Rwanda's Inyangamugayo: Perspectives from Practitioners in the Gacaca Transitional Justice Mechanism

Article

Abstract

The Gacaca courts have been the subject of much academic work. Yet, few studies have examined the elected individuals who presided over Gacaca court trials, reflecting a broader paucity of research on local practitioners of transitional justice. Accordingly, this study asks two questions: (1) How did the Gacaca court judges, known as Inyangamugayo, perceive their duties to fight impunity and facilitate reconciliation? And (2) What challenges did the Inyangamugayo face as they sought to implement these duties? To address these questions, we interviewed 135 former Inyangamugayo. Our interviews shed light on the Inyangamugayo’s understandings of punishment and accountability, as well as on their perceptions of reconciliation at personal and societal levels. The interviews also illuminate the problems the Inyangamugayo faced while presiding over trials. Taken together, these findings contribute to scholarship on transitional justice pursuits by highlighting the perceptions and experiences of the individuals who implement transitional justice mechanisms.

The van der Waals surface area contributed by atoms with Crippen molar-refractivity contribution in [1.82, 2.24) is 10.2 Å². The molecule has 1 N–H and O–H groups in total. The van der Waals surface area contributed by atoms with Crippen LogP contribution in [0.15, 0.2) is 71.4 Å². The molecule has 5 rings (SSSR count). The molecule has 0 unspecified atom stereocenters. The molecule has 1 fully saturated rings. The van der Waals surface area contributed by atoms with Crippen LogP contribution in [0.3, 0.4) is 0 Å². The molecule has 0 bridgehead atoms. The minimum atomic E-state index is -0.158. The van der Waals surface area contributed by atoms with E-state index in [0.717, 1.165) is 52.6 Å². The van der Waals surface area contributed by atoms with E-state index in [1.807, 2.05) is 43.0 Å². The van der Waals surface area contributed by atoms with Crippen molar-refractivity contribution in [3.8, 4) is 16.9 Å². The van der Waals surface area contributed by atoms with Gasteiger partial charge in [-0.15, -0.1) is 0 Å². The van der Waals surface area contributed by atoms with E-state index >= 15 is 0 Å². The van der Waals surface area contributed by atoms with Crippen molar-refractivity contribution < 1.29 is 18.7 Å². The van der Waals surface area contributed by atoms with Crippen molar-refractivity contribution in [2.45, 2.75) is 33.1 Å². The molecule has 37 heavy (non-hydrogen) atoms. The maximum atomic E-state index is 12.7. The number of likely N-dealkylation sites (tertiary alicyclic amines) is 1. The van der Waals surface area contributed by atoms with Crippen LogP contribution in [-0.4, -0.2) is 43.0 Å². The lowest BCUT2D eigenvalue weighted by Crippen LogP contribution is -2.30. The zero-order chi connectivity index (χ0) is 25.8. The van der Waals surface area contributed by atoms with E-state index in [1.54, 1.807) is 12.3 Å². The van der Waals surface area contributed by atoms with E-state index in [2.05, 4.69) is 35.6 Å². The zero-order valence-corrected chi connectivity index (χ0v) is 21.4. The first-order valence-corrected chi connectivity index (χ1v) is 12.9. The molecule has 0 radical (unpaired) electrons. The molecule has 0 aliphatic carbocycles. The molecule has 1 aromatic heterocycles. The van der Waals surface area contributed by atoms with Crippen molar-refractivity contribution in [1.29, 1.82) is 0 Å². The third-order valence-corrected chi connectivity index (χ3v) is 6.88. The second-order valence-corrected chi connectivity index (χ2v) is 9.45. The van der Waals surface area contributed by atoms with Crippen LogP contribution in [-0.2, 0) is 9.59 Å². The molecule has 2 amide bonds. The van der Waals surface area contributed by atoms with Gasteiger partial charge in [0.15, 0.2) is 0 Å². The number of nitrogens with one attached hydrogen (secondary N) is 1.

Attributes

Attribute NameValues
Creator
  • Jean-Damascène Gasanabo

  • Donatien Nikuze

  • Hollie Nyseth Brehm

  • Hannah Parks

Journal or Work Title
  • Genocide Studies and Prevention: An International Journal

Volume
  • 14

Issue
  • 2

First Page
  • 153

Last Page
  • 172

Publication Date
  • 2020

Date Created
  • 2022-04-25

Language
  • English

Departments and Units
Record Visibility Public
Content License
  • All rights reserved

Digital Object Identifier

doi:10.5038/1911-9933.14.2.1642

This DOI is the best way to cite this article.

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